La Dolce Vita instalment 10 of 20
But Horatio found out no more. Jack's story: Jack came from a rough estate on the edge of a small city, a city which appeared affluent and attractive, but which harboured significant poverty - a common profile. Jack had had to pull himself up by his bootstraps to get himself out of the estate, and on to a half decent path; he had not thrived at school, though looking after his alcoholic mum and two younger brothers had not helped. He was made of determination, though. School? A bother; he had things to do. He had a very quick mind, which was soon spotted by the bookie to whom he used to take his mother's paltry bets. "What's the winnings on that, then?" the bookie would ask, of the numbers bet against the awkward odds. Jack always knew, even though some of the school teachers liked to make him out a dunce. As soon as he was 16, Mr Bellamy took him on at the bookies. As well as his facility with the numbers, he could charm the ladies; so at his young age, Mr Bellamy was getting value for his quick brain, and the twinkle in his eye. Jack's favourite days were race days, out on the race course, everyone dressed up, lots of girls, all the fanfare and the bustle.
Jack's mum nearly fell down when he turned up in a carriage, their first, his own, and they all went on an outing to the Safari Park.
Jack's happiest day was when he bought his mum's house for her from the housing association. Still only 22, he handed her the keys, with great ceremony and floods of tears, of a symbolic new front door lock.
"Dad'll never be able to come back now" said Mark, the youngest, in hope and as much certainty as he could muster.
"He ain't never comin' back. He's bloody dead" said Gareth, the other.
"Shut up about that fuckin' man" said Mum, and they drank bubbly.
But Jack had done a wheel and a deal too many, or a twinkle in his eye too far, for though it wasn't his convict father who battered the door in, it was a burly group of coppers early one morning, just as the sun was rising, who arrested him and searched the house. They found nothing as it happened, but gave him a good hiding and let him know that there was more where that came from if he stepped out of line again. So it was a relief when his call up came, and he left in a second.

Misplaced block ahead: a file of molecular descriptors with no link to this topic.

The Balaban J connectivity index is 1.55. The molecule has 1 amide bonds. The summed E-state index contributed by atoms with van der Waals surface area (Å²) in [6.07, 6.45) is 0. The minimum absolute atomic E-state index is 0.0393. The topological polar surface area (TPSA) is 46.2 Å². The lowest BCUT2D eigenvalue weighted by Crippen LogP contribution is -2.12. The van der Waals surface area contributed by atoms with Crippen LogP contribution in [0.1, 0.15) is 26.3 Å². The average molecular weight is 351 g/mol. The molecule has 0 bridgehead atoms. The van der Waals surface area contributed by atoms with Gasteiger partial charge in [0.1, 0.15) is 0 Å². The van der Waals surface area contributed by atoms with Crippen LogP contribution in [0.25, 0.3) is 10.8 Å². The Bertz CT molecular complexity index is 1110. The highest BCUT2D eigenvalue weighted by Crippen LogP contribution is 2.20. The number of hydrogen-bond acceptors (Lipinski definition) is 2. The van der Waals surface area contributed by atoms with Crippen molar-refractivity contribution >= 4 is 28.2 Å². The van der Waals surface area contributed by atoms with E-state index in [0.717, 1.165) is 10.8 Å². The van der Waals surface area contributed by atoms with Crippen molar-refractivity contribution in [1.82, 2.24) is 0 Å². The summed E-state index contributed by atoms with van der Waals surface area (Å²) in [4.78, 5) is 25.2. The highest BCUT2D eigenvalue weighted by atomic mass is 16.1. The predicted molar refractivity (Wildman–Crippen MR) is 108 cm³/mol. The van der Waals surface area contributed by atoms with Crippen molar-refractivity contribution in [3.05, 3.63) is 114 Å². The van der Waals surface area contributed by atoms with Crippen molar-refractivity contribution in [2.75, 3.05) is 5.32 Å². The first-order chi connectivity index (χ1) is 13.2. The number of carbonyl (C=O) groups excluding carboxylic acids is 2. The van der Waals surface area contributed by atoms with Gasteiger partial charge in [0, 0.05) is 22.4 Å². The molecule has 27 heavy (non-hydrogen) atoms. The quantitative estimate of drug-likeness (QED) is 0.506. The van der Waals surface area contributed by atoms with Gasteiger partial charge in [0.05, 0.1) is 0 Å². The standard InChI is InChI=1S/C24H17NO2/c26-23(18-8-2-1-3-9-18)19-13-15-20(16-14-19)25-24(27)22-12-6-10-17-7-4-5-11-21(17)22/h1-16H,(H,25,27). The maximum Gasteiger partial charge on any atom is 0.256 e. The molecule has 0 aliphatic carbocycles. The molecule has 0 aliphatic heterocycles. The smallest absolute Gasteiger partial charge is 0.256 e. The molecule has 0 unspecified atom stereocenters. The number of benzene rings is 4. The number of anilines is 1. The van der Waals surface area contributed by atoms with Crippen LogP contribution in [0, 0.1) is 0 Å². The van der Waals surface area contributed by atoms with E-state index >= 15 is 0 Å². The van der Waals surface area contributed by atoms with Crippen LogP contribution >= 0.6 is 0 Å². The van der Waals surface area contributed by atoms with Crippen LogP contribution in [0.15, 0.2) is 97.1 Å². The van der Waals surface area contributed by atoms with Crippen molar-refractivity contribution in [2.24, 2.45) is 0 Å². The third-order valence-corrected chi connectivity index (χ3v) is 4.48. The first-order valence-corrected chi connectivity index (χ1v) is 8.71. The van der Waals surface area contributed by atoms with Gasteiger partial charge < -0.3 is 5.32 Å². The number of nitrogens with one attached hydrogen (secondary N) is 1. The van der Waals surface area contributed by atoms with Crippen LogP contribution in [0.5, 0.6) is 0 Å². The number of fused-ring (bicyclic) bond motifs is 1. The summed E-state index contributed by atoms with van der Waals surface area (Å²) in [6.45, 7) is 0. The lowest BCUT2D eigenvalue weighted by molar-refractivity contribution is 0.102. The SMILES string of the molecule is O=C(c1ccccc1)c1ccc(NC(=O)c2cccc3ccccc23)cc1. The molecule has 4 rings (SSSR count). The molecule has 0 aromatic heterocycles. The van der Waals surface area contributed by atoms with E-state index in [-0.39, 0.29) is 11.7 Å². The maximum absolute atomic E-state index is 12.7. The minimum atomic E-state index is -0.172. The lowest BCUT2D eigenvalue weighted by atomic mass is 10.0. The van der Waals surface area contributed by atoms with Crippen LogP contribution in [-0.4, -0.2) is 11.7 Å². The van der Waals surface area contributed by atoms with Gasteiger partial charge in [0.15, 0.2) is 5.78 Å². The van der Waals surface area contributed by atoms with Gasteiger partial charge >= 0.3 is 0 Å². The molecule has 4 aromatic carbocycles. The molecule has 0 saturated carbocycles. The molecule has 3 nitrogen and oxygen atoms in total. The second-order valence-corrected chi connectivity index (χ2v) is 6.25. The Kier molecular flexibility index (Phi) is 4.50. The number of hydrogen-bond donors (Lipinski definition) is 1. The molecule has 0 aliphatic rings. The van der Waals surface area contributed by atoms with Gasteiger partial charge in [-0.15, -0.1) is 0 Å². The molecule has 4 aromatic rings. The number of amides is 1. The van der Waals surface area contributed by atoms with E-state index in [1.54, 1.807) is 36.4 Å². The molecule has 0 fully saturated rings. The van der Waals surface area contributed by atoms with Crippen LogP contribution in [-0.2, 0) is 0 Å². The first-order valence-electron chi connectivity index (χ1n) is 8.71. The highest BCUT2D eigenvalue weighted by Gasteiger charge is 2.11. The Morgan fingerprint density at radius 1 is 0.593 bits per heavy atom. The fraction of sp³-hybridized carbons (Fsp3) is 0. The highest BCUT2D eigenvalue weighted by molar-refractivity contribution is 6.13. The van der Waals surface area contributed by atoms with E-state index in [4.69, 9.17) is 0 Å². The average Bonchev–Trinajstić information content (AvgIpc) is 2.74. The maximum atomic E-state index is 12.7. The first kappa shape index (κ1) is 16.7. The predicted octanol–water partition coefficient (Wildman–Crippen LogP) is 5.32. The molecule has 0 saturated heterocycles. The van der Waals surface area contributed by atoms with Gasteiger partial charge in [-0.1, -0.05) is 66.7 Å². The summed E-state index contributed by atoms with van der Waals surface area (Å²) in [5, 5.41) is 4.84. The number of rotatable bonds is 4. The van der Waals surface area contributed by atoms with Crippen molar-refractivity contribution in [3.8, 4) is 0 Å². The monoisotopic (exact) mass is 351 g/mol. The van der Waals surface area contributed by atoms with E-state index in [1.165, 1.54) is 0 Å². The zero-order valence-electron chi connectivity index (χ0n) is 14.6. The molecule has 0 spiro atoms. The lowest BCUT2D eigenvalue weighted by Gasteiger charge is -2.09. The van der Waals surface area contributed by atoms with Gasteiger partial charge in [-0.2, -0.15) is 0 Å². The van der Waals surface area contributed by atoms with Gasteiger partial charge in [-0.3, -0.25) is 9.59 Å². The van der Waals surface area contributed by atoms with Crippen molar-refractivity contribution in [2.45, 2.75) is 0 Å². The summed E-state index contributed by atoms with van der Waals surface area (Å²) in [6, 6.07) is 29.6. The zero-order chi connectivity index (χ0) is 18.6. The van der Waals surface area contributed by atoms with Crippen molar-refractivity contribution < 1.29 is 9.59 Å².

Sergeant Peters got the men moving, the shelters built, while Horatio thought and calculated.
"Do you know who we're catering for here, Sergeant Peters?" asked Horatio one time.
"No mate. I've heard it's eastern front terrorists. But then I've also heard it's home terrorists; or we might be contracting in. No idea."
Horatio half believed him.
Noises emanated from Sergeant Peters' tent at night: strange bleeps, squelches, pops. But Horatio didn't dare to enter: the solitary tent bore an 'out of bounds' aura. An aerial of sorts had been erected at the entrance, at least so hinted the odd arrangement of wires.
"What do you make of all that ?" Horatio asked Richard in passing one day, hoping that his sound recording experience might shed some light on the mysterious array surrounding Sergeant Peters' tent. "Short wave radio" was all he got in reply.
Richard, in sound recording: What you could do these days! The technology was amazing, and so small. Tiny microphones, placed almost anywhere. Whole studios run in virtual space. Recording media with massive, but massive memory. Every nuance captured, clean as ice, peaked, compressed and tweaked to your exact requirements, the sound-shape mixed and analogised as you like - a chart, a wave; or pictorially, reinterpreted as a tree, a view, your favourite picture, your woman. Nothing couldn't be done. It was all better than, well, the music. The wonderful technology could hold you in thrall for ages, days, all by itself.
Richard had worked in television advertising for a while, but had sort of fallen into the music scene during a lull, when his mate had dragged him down the pub to see a group whose girl singer the mate fancied. The sound they made - horrendous! The music was all right, but